The contribution women make to the workplace is clear, and the untapped potential has been outlined many times. Women’s commitment to work should never be underestimated. As you read this, women across the country are working hard, with the same commitment as their male colleagues. Many of them get paid less for it though, and I have written extensively about the impact of the gender pay gap.
Let’s be very clear. Women are different to men. Men are different to women. But many women are very different to other women. The most important thing that women can do to support other women, is just that – support them. Not question their commitment to work, or indeed to the home, their hobby, dog, child or elderly parents.
Some women choose not to work. Good for them.
Many women choose to work. Good for them.
Many, many women do not have a choice.
That is what I am about. Trying in my own small way to ensure that women have choices, about their education, personal life, beliefs, religion, sexual orientation – and work. Ms Gyngell’s argument seems to be that we should not even have a choice in the first place. She argues that ‘feminisation corrupts the attitudes of their remaining male colleagues. They too have adopted the women’s self-interested producer capture culture.’ I chose early on in my life to work and to work very hard. I have a successful career and I am very proud of what I have achieved. My commitment to work is absolute. Ask any of my clients, or colleagues. I think it would probably be hard to find a male colleague whom I have corrupted with my allegedly slothful and self-interested concerns.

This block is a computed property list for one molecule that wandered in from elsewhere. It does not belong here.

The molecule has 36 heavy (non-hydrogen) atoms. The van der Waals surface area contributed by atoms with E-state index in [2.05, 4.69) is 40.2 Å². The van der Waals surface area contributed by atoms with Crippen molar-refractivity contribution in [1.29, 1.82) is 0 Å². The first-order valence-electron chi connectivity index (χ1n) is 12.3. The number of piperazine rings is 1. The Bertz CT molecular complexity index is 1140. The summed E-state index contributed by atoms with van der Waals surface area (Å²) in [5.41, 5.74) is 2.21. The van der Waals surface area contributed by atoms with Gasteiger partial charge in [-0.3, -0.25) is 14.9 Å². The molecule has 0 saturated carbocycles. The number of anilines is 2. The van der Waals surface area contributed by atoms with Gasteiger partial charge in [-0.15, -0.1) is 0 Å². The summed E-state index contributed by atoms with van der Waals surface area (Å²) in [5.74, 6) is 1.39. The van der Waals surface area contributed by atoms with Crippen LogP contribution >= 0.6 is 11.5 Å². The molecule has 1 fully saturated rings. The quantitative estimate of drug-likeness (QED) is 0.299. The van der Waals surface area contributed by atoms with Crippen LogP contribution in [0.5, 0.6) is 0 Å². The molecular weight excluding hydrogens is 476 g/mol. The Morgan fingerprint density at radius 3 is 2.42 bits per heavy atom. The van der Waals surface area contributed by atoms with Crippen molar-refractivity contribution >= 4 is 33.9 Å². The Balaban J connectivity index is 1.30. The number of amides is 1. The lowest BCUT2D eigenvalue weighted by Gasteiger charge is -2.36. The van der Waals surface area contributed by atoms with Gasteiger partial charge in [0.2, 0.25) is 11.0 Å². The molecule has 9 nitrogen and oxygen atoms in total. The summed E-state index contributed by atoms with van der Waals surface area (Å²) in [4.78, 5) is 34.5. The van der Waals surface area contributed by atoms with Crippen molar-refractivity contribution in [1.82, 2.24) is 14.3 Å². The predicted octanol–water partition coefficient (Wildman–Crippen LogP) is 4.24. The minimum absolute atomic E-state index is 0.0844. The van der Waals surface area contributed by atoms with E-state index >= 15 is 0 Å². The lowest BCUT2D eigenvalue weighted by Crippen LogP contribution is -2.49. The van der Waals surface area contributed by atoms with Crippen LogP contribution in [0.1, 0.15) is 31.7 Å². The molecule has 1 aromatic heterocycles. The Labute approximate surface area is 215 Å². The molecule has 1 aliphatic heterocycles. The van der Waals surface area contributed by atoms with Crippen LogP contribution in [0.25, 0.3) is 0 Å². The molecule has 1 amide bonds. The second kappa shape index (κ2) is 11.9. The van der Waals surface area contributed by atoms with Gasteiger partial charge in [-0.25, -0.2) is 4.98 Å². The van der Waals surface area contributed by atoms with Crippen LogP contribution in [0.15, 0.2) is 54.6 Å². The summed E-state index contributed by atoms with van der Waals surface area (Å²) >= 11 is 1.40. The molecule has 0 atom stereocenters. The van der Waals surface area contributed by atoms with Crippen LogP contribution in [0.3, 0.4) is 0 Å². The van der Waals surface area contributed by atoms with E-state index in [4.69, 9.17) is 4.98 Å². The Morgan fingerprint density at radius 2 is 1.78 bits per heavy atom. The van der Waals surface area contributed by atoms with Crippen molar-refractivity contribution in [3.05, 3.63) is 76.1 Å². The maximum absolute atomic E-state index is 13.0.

Ms Gyngell is, of course, entitled to her view. Central to my belief system is that we must uphold the values of free speech, but she must engage in the debate. I wonder if she ever would? I would most definitely welcome the opportunity to debate the issue of women in the workplace with her. It is absolutely my experience, most recently through the CIPR’s involvement in Debating Matters, that healthy debate is vital to forming ideas and developing thinking around important topics.
Maybe she will be able to explain how the workplace was somehow better when women had to get their husband’s permission to open a bank account (1960) or when the beginning and end of a working day was signalled by a loud bell (the sounds of my childhood growing up not far from Plymouth Dockyard), when the banks shut at 3pm, good healthcare was the proviso of the rich and there was little legislation to protect workers. Should we all just ‘man up’. What does that mean? I know plenty of women who work in male dominated professions, like medicine, committing to the same contracts as their male colleagues. And I know plenty of men who work part time.